In the late 1990s the six holes were renumbered. The original clubhouse - a caravan - was upgraded to a tractor shed in 2001, minus the tractor, and then, in 2007-2008 an actual clubhouse was built.
A colourful course description, written by Hitchcock in the course's early years, paints a comical picture of the club and its beginnings:
"Of the two shelter sheds (there is) only one left - the other got caught in a wind and ended up at the back of the caravan and nearly knocked out the toilet (long drop).
"Most of the mowers (the sheep) have gone now to the family roasts! A rotor cut is now used to define fairways etc, tractor driven.
"Great views from all holes; my friends from England were ecstatic about, but called going from No 5 to No 6 Coronary Corner - a very steep little pinch!"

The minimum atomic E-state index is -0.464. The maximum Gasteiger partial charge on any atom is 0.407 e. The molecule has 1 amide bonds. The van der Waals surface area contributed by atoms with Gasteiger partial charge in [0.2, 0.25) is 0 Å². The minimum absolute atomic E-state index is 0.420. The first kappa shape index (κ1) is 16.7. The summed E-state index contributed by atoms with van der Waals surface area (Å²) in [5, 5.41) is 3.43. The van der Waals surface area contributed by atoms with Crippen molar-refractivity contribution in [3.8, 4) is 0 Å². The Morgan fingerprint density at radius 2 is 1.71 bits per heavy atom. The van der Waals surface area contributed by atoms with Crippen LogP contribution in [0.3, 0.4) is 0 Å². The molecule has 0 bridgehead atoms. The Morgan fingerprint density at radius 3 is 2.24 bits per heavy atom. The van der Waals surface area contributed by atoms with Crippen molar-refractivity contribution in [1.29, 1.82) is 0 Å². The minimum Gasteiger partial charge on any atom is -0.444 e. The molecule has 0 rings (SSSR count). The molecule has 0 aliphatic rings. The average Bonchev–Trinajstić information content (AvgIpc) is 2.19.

It is that humour, those stories and the amusing, intriguing and so very typically Southland history that has seen the club through 25 years.
Club president Ian Munro, who has lived on Stewart Island "longer than the golf course" and been club president for the past 15 years, primarily because he "can't get out of the job", says the club's colourful history is certain to be matched by a bright future.
"It has really gone ahead in leaps and bounds," he says.
"It was incredibly rough when it was first set up but, over the years, so much work has gone into it. We've purchased a lot of gear to sort it all out, done a lot of work with the drainage and levelled it all up.
"There are some quite good holes on it - they're all fairly short but they are fairly good ones and a couple, probably one and three, are particularly challenging.
"It's the sort of course that, if you get in the rough, you've lost your ball but then it's also the sort of course that even if you've never played golf you can still get out there and have a great time."
The views and the challenge of the course are the drawcards. If played three times to make up 18 holes, it is 1110m in length and has a par of 63.